This week's story was inspired by this photograph. I took it in Grand Central Station yesterday when I was stuck on a chapter for another story.
I was going to write something about why everyone ignores the sign in front of the stairs. Instead I ended up with an explanation for why everyone is moving so fast. And a man with a red camera.
I'll leave it to you to decide what his intentions are.
Peter waited at the railing on the landing, snapping pictures every few minutes, making a show of checking the display on the back of the camera, keeping sight of Meredith’s black jacket far to his left. He fought the urge to check his watch as he felt the minutes tick by. She was always punctual.
He’d lifted the camera again, framing the faintly blurred flag hanging from the ceiling, when Meredith stood. He dropped the camera from his eye and leaned on the rail. She walked away from the steps smoothly, evenly, not giving a sign that she knew he was behind her. Her black coat was sharp even in a sea of dark winter colors, edges crisp as her red hair and her white hands, the only sharp figure in a crowd of blurs.
He waited until she’d crossed the main concourse and disappeared into the arch for track eleven before he moved.
There was a little girl in a pink coat swinging herself under the brass banister, back and forth, popping out on one side of the steps and then the other, her mother holding her camera absently, bag at her feet, eyes on the painted ceiling.
He skirted the girl, waiting until she was swinging away to pass her. It was dangerous, with the first foot he put on the steps things slowed for him, the girl was a pendulum blur, whipping back and forth on the railing. Hitting him would be like a running jump into a brick wall. He edged guiltily past, relieved when he cleared her, but more relieved when he took up his seat on the last step near the sign with thirty seconds to spare.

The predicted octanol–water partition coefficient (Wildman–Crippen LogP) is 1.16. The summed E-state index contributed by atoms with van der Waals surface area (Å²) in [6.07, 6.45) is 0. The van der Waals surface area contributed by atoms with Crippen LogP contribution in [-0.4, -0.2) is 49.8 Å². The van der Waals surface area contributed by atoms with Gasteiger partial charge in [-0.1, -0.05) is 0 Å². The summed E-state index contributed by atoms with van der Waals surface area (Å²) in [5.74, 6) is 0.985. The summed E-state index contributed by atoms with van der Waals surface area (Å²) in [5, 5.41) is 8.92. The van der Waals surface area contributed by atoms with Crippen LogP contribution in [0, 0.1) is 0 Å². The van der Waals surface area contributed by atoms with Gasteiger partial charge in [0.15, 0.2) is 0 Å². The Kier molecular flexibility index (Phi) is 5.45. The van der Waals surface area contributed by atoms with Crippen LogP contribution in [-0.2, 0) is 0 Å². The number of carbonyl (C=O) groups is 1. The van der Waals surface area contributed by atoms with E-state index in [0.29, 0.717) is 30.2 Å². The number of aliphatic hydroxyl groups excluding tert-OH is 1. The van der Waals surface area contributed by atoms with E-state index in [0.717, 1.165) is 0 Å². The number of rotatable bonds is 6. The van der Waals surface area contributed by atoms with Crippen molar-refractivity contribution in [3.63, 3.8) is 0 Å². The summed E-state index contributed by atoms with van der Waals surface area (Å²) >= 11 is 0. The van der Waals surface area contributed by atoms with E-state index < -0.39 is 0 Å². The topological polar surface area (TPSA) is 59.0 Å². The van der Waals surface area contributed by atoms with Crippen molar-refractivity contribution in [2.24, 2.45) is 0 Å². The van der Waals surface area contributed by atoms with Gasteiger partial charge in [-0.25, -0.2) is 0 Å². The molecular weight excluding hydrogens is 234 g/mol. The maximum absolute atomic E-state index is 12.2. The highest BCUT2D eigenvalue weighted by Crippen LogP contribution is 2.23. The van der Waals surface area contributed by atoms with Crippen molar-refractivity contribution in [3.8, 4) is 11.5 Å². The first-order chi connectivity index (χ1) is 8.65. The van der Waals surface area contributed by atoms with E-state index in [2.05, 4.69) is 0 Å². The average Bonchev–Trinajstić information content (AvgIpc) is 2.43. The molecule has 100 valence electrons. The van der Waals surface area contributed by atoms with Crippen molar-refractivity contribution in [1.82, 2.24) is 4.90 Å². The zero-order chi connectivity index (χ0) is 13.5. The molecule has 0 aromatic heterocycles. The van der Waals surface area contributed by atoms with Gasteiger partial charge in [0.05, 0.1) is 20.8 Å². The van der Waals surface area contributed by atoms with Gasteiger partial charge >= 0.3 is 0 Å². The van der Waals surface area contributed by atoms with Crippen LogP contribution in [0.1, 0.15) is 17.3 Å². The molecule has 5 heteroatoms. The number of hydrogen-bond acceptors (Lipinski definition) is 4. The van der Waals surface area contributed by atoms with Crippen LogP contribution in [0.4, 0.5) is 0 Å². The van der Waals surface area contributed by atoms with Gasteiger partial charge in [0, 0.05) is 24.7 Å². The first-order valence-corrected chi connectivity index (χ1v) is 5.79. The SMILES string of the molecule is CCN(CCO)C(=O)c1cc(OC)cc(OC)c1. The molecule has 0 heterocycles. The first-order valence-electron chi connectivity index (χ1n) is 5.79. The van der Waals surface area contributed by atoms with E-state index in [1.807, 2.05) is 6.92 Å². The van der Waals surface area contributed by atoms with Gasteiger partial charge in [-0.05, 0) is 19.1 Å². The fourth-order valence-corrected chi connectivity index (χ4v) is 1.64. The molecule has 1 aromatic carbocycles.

Peter hummed under his breath, settling his camera between his feet, forgetting the lens cover, and pulling out his notebook. He settled it on his knee and turned it to the first fresh page. He methodically labeled it with the date and time and holding his place with his felt tip pen and his thumb he turned his attention to the concourse.
Everyone had been blurred to him before. They were ghosts now. Their streaming forms whipped past in straight lines, warbling curves, and sharp angles, only more than trails of color when they stopped. Then they were dark blobs with haloes of swirling hair, blurry hands sweeping across bags and phones and gestures.
His hand rested lightly on his notebook for minutes together, only moving when a clearer shape emerged. The first was by the closed ticket counter that ran the length of the concourse. A crisp figure in a red checked coat, every line perfect, hands on a timetable steady and clearly defined.
Peter lifted his pen, head cocked as he noted the time, height, hair color, clothes, the duffel with the airport tags still dangling from the handle. He lifted his camera and took several carefully focused shots. “Tourist,” he said under his breath, watching the man’s face crease into a frown as he scanned the timetable and looked up at the board across the concourse. Peter knew exactly when the man had focused on the board, his red jacket lost its edges, his hands were mist shoving the timetable in his pocket, his face was a mask of flesh color with smudges for eyes. As he pushed off the counter he became a line of color just like the rest of the crowd.
Peter put a star next to the entry he’d made and closed the notebook again, page still warm from his thumb. The man in the coat probably had no idea he’d slowed time for those few minutes. He might never know if Peter was the only one to spot him. It usually took five or six sightings with the same description for the agency to really start looking at a subject. Then, if they could find him, he would know all about changing time.